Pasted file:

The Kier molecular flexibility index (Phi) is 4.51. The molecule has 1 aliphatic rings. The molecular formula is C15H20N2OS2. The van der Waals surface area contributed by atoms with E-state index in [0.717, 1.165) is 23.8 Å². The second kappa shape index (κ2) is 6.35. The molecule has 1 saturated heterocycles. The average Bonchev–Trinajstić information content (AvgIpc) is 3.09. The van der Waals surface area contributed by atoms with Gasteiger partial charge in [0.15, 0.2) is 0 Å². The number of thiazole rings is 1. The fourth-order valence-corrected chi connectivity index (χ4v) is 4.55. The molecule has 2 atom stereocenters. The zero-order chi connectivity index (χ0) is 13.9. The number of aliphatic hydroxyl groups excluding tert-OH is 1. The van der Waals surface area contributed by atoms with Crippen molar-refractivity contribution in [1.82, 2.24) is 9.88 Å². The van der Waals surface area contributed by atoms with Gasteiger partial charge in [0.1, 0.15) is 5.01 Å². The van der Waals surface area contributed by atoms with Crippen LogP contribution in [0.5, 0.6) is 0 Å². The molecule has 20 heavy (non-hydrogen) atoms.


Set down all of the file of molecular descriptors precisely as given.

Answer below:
The Kier molecular flexibility index (Phi) is 4.51. The molecule has 1 aliphatic rings. The molecular formula is C15H20N2OS2. The van der Waals surface area contributed by atoms with E-state index in [0.717, 1.165) is 23.8 Å². The second kappa shape index (κ2) is 6.35. The molecule has 1 saturated heterocycles. The average Bonchev–Trinajstić information content (AvgIpc) is 3.09. The van der Waals surface area contributed by atoms with Gasteiger partial charge in [0.15, 0.2) is 0 Å². The number of thiazole rings is 1. The fourth-order valence-corrected chi connectivity index (χ4v) is 4.55. The molecule has 2 atom stereocenters. The zero-order chi connectivity index (χ0) is 13.9. The number of aliphatic hydroxyl groups excluding tert-OH is 1. The van der Waals surface area contributed by atoms with Crippen molar-refractivity contribution in [1.82, 2.24) is 9.88 Å². The van der Waals surface area contributed by atoms with Gasteiger partial charge in [0.1, 0.15) is 5.01 Å². The van der Waals surface area contributed by atoms with Crippen LogP contribution in [0.5, 0.6) is 0 Å². The molecule has 20 heavy (non-hydrogen) atoms.